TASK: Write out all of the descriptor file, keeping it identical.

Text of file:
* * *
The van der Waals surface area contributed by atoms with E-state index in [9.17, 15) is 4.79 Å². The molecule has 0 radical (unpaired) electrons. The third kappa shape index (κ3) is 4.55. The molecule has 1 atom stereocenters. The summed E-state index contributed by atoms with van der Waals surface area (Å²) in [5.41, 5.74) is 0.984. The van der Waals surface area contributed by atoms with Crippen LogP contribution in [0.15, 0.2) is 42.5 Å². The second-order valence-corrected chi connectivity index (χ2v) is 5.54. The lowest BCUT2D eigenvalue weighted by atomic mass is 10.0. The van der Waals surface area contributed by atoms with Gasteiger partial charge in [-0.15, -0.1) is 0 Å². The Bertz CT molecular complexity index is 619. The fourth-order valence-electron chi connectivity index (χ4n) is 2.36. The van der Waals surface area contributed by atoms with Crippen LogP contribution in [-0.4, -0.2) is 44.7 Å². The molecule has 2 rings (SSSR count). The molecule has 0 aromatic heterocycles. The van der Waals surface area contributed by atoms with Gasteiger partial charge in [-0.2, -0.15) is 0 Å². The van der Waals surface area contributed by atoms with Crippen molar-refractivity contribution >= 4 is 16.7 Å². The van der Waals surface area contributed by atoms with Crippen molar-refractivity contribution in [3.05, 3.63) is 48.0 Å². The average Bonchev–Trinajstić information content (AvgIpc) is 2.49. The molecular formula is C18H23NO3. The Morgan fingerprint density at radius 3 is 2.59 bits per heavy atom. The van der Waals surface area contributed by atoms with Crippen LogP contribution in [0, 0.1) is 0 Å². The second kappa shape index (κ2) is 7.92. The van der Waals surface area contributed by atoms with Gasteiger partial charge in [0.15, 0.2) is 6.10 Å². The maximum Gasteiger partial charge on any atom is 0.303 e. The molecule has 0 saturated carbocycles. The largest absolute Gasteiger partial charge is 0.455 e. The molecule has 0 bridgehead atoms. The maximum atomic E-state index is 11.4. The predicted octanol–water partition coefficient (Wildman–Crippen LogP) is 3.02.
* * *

The van der Waals surface area contributed by atoms with E-state index in [9.17, 15) is 4.79 Å². The molecule has 0 radical (unpaired) electrons. The third kappa shape index (κ3) is 4.55. The molecule has 1 atom stereocenters. The summed E-state index contributed by atoms with van der Waals surface area (Å²) in [5.41, 5.74) is 0.984. The van der Waals surface area contributed by atoms with Crippen LogP contribution in [0.15, 0.2) is 42.5 Å². The second-order valence-corrected chi connectivity index (χ2v) is 5.54. The lowest BCUT2D eigenvalue weighted by atomic mass is 10.0. The van der Waals surface area contributed by atoms with Gasteiger partial charge in [-0.15, -0.1) is 0 Å². The Bertz CT molecular complexity index is 619. The fourth-order valence-electron chi connectivity index (χ4n) is 2.36. The van der Waals surface area contributed by atoms with Crippen LogP contribution in [-0.4, -0.2) is 44.7 Å². The molecule has 2 rings (SSSR count). The molecule has 0 aromatic heterocycles. The van der Waals surface area contributed by atoms with Gasteiger partial charge in [-0.2, -0.15) is 0 Å². The van der Waals surface area contributed by atoms with Crippen molar-refractivity contribution >= 4 is 16.7 Å². The van der Waals surface area contributed by atoms with Crippen molar-refractivity contribution in [3.05, 3.63) is 48.0 Å². The average Bonchev–Trinajstić information content (AvgIpc) is 2.49. The molecular formula is C18H23NO3. The Morgan fingerprint density at radius 3 is 2.59 bits per heavy atom. The van der Waals surface area contributed by atoms with Crippen LogP contribution in [0, 0.1) is 0 Å². The second kappa shape index (κ2) is 7.92. The van der Waals surface area contributed by atoms with Gasteiger partial charge in [0.15, 0.2) is 6.10 Å². The maximum Gasteiger partial charge on any atom is 0.303 e. The molecule has 0 saturated carbocycles. The largest absolute Gasteiger partial charge is 0.455 e. The molecule has 0 bridgehead atoms. The maximum atomic E-state index is 11.4. The predicted octanol–water partition coefficient (Wildman–Crippen LogP) is 3.02.